“This completely hand-woven chain has been traced back to the Bronze Age through to the Middle Ages. The samples that have survived through the ages, typically made in high karat gold, are seen in museums all over the world. The chain you see here was hand fabricated today using the same exact process as our ancestors.

THE PROCESS – I start off with fine silver wire that is hand coiled and cut into individual rings of the exact same size. Hundreds of rings are carefully torch fused one by one, creating a secure closure to each. Each ring is then stretched with pliers, by hand, into the desired shape for weaving, making sure each ring is stretched to the exact shape.

THE WEAVING – The time consuming weaving process of these hundreds of rings then begins with a deliberate even hand, meticulously criss-crossing these rings until a shorter length of chain than desired is achieved. At this point, the chain is a bit stiff. To the wooden draw plate we go, carefully pulling and stretching the chain to the length and width needed. Unfortunately, if one link was improperly fused or stretched past it’s limit and breaks, the chain must then be taken apart at the break and mended with the utmost care and patience. Obviously, careful consideration and respect is given during each step in the process of this chain. The chain is now completely flexible.

THE FINDINGS – Not finished yet. The appropriate end caps have to be fabricated and attached so the clasp can be made and added.

THE FINISH – Shiny or Oxidized? If the look of this chain is to be bright and shiny, a beautiful polish is done here for that effect. If oxidation, or a darker finish is desired, it would be done at this point with a polishing afterward to highlight the high points of the metal, keeping the recesses darker. This creates a more tonal appearance.

IT’S COMPLETE – The long process of making this chain is now complete and will sit perfectly around the neck. It is then beautifully boxed for my client and ready to wear.”

Lezlie Caryn


The differences between Sterling Silver and Stainless Steel are many. Their weight is dramatic. The feel is apparent. Their metal make up is like day and night, and that’s just the beginning of what you don’t see. What about the difference in what you do see? See for yourself!

* Bright Sterling Silver (Left) – Whiter and Brighter, with a Cool, Rich Tone;
* Bright Stainless Steel (Right) – Deeper and Warmer in color, with Rich, Beautiful “Grayish” Tone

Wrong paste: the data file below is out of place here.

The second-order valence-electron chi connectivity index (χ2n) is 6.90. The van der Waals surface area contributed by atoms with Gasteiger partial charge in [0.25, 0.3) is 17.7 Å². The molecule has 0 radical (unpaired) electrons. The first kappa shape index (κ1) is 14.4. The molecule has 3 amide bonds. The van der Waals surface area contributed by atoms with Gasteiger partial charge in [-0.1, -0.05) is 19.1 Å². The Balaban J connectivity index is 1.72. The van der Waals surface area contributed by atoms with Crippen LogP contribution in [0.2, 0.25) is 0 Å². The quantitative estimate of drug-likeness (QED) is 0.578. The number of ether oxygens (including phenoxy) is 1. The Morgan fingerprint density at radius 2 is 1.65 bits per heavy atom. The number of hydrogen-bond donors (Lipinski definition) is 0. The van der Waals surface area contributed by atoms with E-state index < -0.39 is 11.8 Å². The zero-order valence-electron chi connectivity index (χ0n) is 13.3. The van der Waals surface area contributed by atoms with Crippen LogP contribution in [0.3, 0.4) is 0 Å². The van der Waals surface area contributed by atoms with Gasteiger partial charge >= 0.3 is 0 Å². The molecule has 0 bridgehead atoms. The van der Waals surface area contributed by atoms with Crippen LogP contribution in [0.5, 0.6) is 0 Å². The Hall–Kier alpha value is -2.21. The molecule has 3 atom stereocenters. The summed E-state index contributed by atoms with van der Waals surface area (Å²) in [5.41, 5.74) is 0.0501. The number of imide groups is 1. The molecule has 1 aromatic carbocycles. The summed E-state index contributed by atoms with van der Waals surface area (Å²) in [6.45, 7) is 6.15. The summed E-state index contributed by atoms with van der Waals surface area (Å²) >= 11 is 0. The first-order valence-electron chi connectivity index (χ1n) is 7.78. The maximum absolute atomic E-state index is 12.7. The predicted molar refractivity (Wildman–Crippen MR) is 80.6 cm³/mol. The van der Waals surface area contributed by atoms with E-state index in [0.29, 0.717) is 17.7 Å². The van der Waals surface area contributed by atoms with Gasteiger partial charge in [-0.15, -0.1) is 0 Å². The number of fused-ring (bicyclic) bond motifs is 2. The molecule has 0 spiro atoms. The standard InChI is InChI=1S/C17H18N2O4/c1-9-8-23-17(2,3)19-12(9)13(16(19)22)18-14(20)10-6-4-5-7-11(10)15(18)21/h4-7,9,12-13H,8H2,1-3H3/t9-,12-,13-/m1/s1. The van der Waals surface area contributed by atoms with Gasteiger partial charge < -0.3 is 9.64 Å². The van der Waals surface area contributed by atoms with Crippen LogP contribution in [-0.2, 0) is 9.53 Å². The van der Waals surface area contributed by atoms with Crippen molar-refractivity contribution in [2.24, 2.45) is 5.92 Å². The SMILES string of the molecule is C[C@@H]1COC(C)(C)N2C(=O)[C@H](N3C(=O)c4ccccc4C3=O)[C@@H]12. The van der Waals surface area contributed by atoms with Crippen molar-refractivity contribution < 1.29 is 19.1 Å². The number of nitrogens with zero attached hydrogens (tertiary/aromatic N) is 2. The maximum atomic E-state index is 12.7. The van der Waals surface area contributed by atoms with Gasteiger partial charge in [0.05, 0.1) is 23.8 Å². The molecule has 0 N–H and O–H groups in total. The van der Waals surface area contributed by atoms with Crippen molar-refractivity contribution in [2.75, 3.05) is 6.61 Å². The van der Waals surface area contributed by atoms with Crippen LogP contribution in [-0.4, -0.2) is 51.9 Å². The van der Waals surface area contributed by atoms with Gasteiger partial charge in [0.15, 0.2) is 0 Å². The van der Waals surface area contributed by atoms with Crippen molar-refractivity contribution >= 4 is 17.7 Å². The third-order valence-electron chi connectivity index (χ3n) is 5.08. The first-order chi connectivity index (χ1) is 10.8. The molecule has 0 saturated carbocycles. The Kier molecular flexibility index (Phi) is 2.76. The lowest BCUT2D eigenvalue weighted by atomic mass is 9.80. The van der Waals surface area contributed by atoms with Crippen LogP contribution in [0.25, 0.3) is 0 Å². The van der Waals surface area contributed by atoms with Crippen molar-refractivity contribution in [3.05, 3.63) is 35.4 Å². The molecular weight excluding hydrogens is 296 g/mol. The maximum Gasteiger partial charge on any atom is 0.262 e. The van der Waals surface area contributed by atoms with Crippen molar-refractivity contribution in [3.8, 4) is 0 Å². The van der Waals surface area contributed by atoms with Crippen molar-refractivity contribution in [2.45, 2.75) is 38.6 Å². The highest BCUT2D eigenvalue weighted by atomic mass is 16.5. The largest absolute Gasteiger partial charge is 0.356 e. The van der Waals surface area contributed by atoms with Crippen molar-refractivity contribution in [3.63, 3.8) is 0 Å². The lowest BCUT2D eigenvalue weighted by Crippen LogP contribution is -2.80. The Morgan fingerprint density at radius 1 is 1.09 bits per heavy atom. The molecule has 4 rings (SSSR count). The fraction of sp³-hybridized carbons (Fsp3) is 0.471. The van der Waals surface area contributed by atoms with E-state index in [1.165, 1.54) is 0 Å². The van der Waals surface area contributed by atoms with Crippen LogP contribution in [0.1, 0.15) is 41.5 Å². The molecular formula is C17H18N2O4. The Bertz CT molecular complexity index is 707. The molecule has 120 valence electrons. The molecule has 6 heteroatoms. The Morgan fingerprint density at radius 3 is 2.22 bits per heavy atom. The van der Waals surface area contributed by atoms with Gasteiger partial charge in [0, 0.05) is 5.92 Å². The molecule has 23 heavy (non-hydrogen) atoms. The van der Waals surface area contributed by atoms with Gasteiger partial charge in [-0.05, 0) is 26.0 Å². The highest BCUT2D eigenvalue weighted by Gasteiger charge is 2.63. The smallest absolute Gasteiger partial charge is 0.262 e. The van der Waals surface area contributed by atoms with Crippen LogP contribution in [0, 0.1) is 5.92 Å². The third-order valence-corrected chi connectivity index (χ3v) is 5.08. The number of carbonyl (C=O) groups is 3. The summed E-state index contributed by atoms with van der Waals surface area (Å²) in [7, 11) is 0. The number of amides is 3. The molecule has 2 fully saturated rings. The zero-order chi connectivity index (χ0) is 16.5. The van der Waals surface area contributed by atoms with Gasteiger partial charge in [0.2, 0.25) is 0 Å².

Either one of these metals can be oxidized (darkened or antiqued) to change their look or left bright or given a brushed look to change the original finish. You can’t go wrong with either metal, or either chain!

(Left) “The Empire Hand-Woven Necklace” (Sterling Silver)
(Right) – “The 300 Empire Hand-Woven Men’s Neck Chain” (Stainless Steel)



18″ Sterling Silver Gemstone Collar – Repurposed, Refurbished & Reworked

I was commissioned by my client to somehow repurpose, refurbish and rework her 18″, 1970’s Sterling Silver Gemstone Collar possibly into a bracelet. She had not worn the collar since shortly after she purchased it, and did not plan on wearing it as a collar now or at all. So it sat in the dresser drawer all this time.

When I received the collar it was so black, dull and tarnished that I had my doubts that it could ever come back to life as anything really beautiful or worth wearing! She told me that she had paid a substantial amount of money back in the day, and I could see that the gemstones, Blue Topaz, Peridot & Citrine, were of very nice quality, so I was excited to see what I could do to transform this collar.



18″ 1970’s Sterling Silver Gemstone Collar – Repurposed, Refurbished & Reworked

The first thing I did was professionally polish the piece to see what, if anything, was worth doing to it. I had to see what the heck I was working with. I was blown away at how this dull piece cleaned up. It was gorgeous!!! OK, I was excited to get going on this piece.

  • I shortened the 18″ collar to make a bracelet as my client requested, fabricating new, beautiful closures
  • I created a smart, clean, simple Sterling Silver, Citrine Pendant which I attached to a dainty Sterling Box Chain.
  • I created Sterling Silver 2 Ring Lever Back Earrings using the same elements of the bracelet and pendant design. However, for the stones I used Swarovski Briolettes for more casual and even daily wear, and to prevent all the pieces from being too “Matchy, Matchy”.

I loved transforming this 1970’s Sterling Collar into a bracelet that my client will wear in years to come. Custom work and designs are always welcome